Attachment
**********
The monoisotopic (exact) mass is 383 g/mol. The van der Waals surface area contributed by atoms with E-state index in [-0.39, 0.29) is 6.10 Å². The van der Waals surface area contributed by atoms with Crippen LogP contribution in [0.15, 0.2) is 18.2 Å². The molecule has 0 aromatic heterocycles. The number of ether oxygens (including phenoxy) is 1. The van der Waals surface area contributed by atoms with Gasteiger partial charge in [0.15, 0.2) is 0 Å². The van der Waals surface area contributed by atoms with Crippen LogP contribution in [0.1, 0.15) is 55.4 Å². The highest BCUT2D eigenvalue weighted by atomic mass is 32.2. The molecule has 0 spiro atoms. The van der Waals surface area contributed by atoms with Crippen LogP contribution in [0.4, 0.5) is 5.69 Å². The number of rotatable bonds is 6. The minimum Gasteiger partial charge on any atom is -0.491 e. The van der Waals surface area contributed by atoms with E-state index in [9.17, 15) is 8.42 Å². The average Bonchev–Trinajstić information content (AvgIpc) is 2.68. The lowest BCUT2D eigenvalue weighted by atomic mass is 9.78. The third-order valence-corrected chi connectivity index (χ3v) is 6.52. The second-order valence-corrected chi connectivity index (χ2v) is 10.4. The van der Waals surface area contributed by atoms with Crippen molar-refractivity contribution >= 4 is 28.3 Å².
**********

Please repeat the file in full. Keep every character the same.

The monoisotopic (exact) mass is 383 g/mol. The van der Waals surface area contributed by atoms with E-state index in [-0.39, 0.29) is 6.10 Å². The van der Waals surface area contributed by atoms with Crippen LogP contribution in [0.15, 0.2) is 18.2 Å². The molecule has 0 aromatic heterocycles. The number of ether oxygens (including phenoxy) is 1. The van der Waals surface area contributed by atoms with Gasteiger partial charge in [0.15, 0.2) is 0 Å². The van der Waals surface area contributed by atoms with Crippen LogP contribution in [0.1, 0.15) is 55.4 Å². The highest BCUT2D eigenvalue weighted by atomic mass is 32.2. The molecule has 0 spiro atoms. The van der Waals surface area contributed by atoms with Crippen LogP contribution in [0.4, 0.5) is 5.69 Å². The number of rotatable bonds is 6. The minimum Gasteiger partial charge on any atom is -0.491 e. The van der Waals surface area contributed by atoms with E-state index in [9.17, 15) is 8.42 Å². The average Bonchev–Trinajstić information content (AvgIpc) is 2.68. The lowest BCUT2D eigenvalue weighted by atomic mass is 9.78. The third-order valence-corrected chi connectivity index (χ3v) is 6.52. The second-order valence-corrected chi connectivity index (χ2v) is 10.4. The van der Waals surface area contributed by atoms with Crippen molar-refractivity contribution >= 4 is 28.3 Å².